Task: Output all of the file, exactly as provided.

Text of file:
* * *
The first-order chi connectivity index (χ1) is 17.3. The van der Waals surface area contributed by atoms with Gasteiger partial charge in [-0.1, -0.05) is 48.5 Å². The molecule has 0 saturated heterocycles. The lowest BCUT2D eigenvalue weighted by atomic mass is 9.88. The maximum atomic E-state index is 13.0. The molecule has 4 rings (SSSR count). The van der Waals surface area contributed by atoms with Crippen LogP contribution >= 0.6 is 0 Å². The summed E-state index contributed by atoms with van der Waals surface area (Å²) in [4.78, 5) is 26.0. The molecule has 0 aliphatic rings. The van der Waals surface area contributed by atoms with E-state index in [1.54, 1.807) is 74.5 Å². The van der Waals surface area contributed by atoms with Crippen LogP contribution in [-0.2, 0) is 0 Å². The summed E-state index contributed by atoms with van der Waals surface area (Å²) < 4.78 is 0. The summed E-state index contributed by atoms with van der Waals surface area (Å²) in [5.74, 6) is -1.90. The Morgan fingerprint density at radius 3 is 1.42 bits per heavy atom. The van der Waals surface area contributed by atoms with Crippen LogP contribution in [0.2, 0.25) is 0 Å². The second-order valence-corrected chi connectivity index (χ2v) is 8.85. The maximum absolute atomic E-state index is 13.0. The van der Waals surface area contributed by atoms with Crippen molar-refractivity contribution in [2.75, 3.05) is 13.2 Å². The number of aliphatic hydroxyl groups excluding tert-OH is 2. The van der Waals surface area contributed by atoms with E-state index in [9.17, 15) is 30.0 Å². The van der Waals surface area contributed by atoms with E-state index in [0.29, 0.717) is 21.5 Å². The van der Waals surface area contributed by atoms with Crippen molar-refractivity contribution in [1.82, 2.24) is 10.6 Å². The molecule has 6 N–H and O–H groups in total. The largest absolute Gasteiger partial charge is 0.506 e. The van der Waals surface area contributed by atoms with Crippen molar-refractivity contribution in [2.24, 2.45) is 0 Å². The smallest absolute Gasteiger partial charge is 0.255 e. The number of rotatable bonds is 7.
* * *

The first-order chi connectivity index (χ1) is 17.3. The van der Waals surface area contributed by atoms with Gasteiger partial charge in [-0.1, -0.05) is 48.5 Å². The molecule has 0 saturated heterocycles. The lowest BCUT2D eigenvalue weighted by atomic mass is 9.88. The maximum atomic E-state index is 13.0. The molecule has 4 rings (SSSR count). The van der Waals surface area contributed by atoms with Crippen LogP contribution >= 0.6 is 0 Å². The summed E-state index contributed by atoms with van der Waals surface area (Å²) in [4.78, 5) is 26.0. The molecule has 0 aliphatic rings. The van der Waals surface area contributed by atoms with E-state index in [1.54, 1.807) is 74.5 Å². The van der Waals surface area contributed by atoms with Crippen LogP contribution in [-0.2, 0) is 0 Å². The summed E-state index contributed by atoms with van der Waals surface area (Å²) < 4.78 is 0. The summed E-state index contributed by atoms with van der Waals surface area (Å²) in [5.74, 6) is -1.90. The Morgan fingerprint density at radius 3 is 1.42 bits per heavy atom. The van der Waals surface area contributed by atoms with Crippen LogP contribution in [0.2, 0.25) is 0 Å². The second-order valence-corrected chi connectivity index (χ2v) is 8.85. The maximum absolute atomic E-state index is 13.0. The van der Waals surface area contributed by atoms with Crippen molar-refractivity contribution in [2.75, 3.05) is 13.2 Å². The number of aliphatic hydroxyl groups excluding tert-OH is 2. The van der Waals surface area contributed by atoms with E-state index in [9.17, 15) is 30.0 Å². The van der Waals surface area contributed by atoms with E-state index in [0.29, 0.717) is 21.5 Å². The van der Waals surface area contributed by atoms with Crippen molar-refractivity contribution in [1.82, 2.24) is 10.6 Å². The molecule has 6 N–H and O–H groups in total. The largest absolute Gasteiger partial charge is 0.506 e. The van der Waals surface area contributed by atoms with Crippen molar-refractivity contribution in [2.24, 2.45) is 0 Å². The smallest absolute Gasteiger partial charge is 0.255 e. The number of rotatable bonds is 7.